Baffling travel costs go under the microscope

Money insider

I was pleased to see Consumer Focus, the statutory consumer champion, submitting a super-complaint to the Office of Fair Trading (OFT) this week, regarding the charges and commission consumers pay for their holiday money.

For too long now, travellers have struggled to understand how much it costs them to use their plastic overseas while many others are taken in by the so called "0 per cent commission" currency deals.

No matter how the banks want to dress it up, it's an area that continues to annoy holidaymakers with complex tariffs and rip off charges taking an excessive bite out of the holiday spending budget.

While our cards offer a secure and convenient way to pay for holiday spending, the associated fees and charges vary widely and are a constant headache for many of us.

When using a credit card abroad, people need to remember that the majority of providers will add on a foreign loading fee to all cash and purchase transactions. In most cases these charges are around 2.75 per cent to 2.99 per cent, however there are a few cheaper options available.

On top of the loading fee, most credit card cash withdrawals, are subject to an additional levy (as in the UK) of around 3 per cent, minimum £3, so a credit card cash withdrawal of £100 can easily set you back a combined charge of around £6.

Some credit cards such as the Halifax Clarity card and Sainsbury's Gold card (£5 monthly fee inc comprehensive travel insurance) don't charge any loading fee on purchases or cash transactions and are free of ATM withdrawal fees too.

Charges on debit card transactions overseas is the biggest holiday money gripe. Because the card doesn't cost anything to use while in the UK, it's often something that travellers overlook, until their post-holiday bank statement hits the doormat and then it's too late.

As with credit cards, there is a loading fee for cash withdrawals (2.75 per cent to 2.99 per cent) plus a withdrawal charge, typically between £1.50 and £5.

However the charges that catch most people out are those levied for debit card purchases which are subject to the conversion fee above, plus up to an additional £1.50 per transaction. If you're a frequent traveller, take a look at the Norwich and Peterborough BS current account, where you benefit from free debit card usage abroad.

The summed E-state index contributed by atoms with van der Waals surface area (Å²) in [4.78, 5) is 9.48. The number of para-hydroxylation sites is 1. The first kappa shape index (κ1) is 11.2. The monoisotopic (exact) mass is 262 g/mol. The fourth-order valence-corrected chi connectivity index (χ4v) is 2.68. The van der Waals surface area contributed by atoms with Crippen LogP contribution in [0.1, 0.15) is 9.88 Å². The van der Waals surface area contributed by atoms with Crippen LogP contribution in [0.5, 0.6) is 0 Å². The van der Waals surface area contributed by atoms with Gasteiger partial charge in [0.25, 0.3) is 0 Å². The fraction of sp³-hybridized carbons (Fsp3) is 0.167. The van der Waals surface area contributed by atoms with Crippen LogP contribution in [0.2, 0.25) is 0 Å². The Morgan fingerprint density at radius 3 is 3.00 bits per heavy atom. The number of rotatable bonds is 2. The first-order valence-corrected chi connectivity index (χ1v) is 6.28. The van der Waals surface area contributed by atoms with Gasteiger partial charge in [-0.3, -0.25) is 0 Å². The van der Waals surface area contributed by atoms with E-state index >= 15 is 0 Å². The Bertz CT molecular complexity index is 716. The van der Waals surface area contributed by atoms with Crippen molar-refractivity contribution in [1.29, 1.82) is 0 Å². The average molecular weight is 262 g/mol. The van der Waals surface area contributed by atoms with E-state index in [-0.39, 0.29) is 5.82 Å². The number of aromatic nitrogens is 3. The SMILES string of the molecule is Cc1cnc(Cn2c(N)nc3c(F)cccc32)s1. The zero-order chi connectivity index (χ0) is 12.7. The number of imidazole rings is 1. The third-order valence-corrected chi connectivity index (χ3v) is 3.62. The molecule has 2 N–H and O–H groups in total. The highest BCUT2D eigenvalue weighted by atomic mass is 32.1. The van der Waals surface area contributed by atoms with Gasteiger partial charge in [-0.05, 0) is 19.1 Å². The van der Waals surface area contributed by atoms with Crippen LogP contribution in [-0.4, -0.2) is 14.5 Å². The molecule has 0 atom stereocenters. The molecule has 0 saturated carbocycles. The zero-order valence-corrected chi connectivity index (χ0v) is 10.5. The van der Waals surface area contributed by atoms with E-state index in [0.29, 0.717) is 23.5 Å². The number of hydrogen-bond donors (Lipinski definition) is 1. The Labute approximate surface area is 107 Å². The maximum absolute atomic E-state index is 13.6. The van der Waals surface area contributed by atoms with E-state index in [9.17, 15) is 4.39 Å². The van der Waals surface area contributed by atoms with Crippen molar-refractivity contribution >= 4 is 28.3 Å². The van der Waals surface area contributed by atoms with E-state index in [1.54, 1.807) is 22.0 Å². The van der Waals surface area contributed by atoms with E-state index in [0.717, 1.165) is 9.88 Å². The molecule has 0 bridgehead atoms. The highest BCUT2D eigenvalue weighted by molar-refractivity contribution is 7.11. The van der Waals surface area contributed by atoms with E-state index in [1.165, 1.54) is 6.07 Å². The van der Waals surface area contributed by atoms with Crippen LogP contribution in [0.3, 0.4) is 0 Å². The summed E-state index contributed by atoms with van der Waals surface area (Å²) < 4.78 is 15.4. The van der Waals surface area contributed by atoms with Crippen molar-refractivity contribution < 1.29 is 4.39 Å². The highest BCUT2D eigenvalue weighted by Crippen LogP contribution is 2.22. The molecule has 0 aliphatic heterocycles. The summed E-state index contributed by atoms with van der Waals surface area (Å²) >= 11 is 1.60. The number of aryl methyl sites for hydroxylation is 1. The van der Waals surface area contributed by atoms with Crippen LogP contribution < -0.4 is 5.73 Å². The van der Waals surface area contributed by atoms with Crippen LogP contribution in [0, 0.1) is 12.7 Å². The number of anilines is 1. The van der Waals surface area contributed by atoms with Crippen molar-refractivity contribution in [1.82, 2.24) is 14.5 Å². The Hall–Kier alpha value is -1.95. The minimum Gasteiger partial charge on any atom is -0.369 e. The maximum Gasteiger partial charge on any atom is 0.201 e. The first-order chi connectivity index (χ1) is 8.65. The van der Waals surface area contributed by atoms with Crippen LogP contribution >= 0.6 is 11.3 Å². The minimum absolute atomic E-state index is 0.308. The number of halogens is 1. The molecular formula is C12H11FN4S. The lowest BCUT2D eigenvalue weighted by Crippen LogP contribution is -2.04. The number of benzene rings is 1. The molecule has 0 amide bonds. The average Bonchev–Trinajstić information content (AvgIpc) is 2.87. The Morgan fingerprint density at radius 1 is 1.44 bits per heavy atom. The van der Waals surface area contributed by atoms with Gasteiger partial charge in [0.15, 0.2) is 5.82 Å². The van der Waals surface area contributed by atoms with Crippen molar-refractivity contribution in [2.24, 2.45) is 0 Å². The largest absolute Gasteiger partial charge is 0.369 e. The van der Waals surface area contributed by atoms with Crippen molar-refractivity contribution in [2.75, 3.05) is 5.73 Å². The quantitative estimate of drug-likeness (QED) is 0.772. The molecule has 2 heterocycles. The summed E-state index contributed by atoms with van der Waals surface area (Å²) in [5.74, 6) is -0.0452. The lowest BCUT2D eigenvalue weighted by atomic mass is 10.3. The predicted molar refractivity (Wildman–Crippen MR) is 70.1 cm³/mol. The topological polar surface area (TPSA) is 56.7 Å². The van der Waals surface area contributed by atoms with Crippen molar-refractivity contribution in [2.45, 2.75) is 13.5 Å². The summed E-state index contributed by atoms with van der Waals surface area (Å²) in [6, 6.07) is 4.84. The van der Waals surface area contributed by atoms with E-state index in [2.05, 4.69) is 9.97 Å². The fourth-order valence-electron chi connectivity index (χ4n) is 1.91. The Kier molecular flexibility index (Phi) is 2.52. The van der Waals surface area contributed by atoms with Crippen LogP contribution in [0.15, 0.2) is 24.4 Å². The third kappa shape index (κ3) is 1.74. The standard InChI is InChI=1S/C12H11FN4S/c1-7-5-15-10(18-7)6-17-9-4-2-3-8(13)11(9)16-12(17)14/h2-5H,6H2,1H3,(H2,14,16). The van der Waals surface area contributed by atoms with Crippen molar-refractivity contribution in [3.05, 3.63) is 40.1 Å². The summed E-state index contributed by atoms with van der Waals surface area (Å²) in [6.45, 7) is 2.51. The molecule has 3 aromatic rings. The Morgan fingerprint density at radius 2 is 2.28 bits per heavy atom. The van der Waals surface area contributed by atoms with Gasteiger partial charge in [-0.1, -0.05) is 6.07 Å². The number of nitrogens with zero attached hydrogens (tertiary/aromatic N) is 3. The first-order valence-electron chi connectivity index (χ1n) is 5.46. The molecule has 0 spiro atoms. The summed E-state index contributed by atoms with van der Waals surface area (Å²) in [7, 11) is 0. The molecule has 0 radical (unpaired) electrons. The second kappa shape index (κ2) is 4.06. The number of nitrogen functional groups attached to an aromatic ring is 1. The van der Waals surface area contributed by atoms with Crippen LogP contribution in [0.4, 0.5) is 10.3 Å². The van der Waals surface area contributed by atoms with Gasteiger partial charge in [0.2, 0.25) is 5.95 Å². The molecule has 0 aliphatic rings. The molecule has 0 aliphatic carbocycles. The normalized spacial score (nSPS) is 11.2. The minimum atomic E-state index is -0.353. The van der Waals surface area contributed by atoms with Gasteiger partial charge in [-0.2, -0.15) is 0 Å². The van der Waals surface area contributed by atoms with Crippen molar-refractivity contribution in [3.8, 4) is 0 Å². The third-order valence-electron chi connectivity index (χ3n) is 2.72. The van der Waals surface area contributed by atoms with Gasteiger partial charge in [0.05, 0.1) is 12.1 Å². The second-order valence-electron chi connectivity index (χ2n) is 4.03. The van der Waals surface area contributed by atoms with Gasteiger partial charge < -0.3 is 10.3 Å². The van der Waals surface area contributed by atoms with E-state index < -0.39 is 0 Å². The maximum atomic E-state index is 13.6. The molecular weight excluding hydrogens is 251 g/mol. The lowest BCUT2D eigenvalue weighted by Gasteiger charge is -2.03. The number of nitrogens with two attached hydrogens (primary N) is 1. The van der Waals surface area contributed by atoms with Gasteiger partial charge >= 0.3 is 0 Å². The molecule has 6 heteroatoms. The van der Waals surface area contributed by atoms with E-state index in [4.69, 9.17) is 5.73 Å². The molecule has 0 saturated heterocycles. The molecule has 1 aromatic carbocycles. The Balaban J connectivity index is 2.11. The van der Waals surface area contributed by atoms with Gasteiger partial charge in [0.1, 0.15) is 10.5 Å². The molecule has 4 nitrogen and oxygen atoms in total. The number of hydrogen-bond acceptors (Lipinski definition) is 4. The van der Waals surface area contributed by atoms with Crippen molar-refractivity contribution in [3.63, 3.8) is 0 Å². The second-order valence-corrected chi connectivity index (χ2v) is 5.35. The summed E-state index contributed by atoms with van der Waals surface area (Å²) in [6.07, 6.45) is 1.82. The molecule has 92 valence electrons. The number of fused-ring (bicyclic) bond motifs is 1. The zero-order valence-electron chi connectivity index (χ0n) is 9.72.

In the meantime, if you're venturing overseas, take a couple of minutes to check with your bank what the charges are for your particular plastic before you jet off, rather than getting a nasty shock when you check your account on your return.

At least if you understand the overseas charges, you can adapt your spending pattern accordingly – for example, you don't want to be making small value purchases if you're going to be hit with charges of £1.50 plus each time.

While the individual transaction costs don't sound much in isolation, if you look at a scenario where a family is away on holiday and they make five debit card cash withdrawals of £100 currency equivalent and eight debit card purchases of £50 currency equivalent, they could easily be faced with paying between £40 and £50 extra with some cards.

Consumer Focus estimates that consumers are paying £1bn per year for exchanging travel money, so let's hope the OFT embarks on a thorough investigation and flexes its muscle to deliver a cheaper and more transparent deal for us all.



New 6.9 per cent credit card from Sainsbury's Finance

For most of 2011 the credit card market has been flooded with long term 0 per cent balance transfer deals and rewards-based cards, so it was a refreshing change to see the launch of a no frills card from Sainsbury's Finance with a long term rate of just 6.9 per cent APR.

You'll need to have a Nectar card to be able to apply for this particular plastic, but at a representative APR of just 6.9 per cent, it's currently the lowest on the market and only the third sub-7 per cent card to be issued in the last four years.

This card offers a much cheaper way to manage your cash flow than an overdraft, with most bank accounts stinging you with interest rates between 16 per cent and 20 per cent.

Even if you can't clear your statement balance in full every month the interest charges aren't going to hit your pocket too hard.

It's healthy for the wider financial services industry to see the supermarket brands offering stiff competition to the big credit card players.

Credit card rates below 10 per cent are a rarity, but with base rate holding firm at 0.5 per cent for the foreseeable future, it's time we saw more credit cards offering rates at this level.

Andrew Hagger is an analyst at Moneynet.co.uk

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